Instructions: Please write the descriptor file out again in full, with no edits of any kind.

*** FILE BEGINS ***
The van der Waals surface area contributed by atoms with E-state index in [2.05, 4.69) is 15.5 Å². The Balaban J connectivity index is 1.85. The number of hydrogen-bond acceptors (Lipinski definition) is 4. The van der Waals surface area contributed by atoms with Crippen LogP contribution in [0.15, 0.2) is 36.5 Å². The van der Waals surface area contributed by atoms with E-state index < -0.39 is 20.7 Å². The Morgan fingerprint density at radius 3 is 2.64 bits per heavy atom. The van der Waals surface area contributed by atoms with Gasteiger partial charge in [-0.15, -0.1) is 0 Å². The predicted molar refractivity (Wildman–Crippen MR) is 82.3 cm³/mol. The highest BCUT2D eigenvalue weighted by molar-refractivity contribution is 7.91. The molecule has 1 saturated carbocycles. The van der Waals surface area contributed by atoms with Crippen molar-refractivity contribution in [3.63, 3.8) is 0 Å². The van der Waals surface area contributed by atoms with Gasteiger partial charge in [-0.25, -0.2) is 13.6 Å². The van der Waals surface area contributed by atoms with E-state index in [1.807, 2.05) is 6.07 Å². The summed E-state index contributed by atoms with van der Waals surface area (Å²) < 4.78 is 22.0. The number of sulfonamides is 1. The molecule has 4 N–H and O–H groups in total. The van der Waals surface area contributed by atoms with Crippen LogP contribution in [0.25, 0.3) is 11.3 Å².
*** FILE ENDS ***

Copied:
The van der Waals surface area contributed by atoms with E-state index in [2.05, 4.69) is 15.5 Å². The Balaban J connectivity index is 1.85. The number of hydrogen-bond acceptors (Lipinski definition) is 4. The van der Waals surface area contributed by atoms with Crippen LogP contribution in [0.15, 0.2) is 36.5 Å². The van der Waals surface area contributed by atoms with E-state index < -0.39 is 20.7 Å². The Morgan fingerprint density at radius 3 is 2.64 bits per heavy atom. The van der Waals surface area contributed by atoms with Gasteiger partial charge in [-0.15, -0.1) is 0 Å². The predicted molar refractivity (Wildman–Crippen MR) is 82.3 cm³/mol. The highest BCUT2D eigenvalue weighted by molar-refractivity contribution is 7.91. The molecule has 1 saturated carbocycles. The van der Waals surface area contributed by atoms with Crippen molar-refractivity contribution in [3.63, 3.8) is 0 Å². The van der Waals surface area contributed by atoms with Gasteiger partial charge in [-0.25, -0.2) is 13.6 Å². The van der Waals surface area contributed by atoms with E-state index in [1.807, 2.05) is 6.07 Å². The summed E-state index contributed by atoms with van der Waals surface area (Å²) < 4.78 is 22.0. The number of sulfonamides is 1. The molecule has 4 N–H and O–H groups in total. The van der Waals surface area contributed by atoms with Crippen LogP contribution in [0.25, 0.3) is 11.3 Å².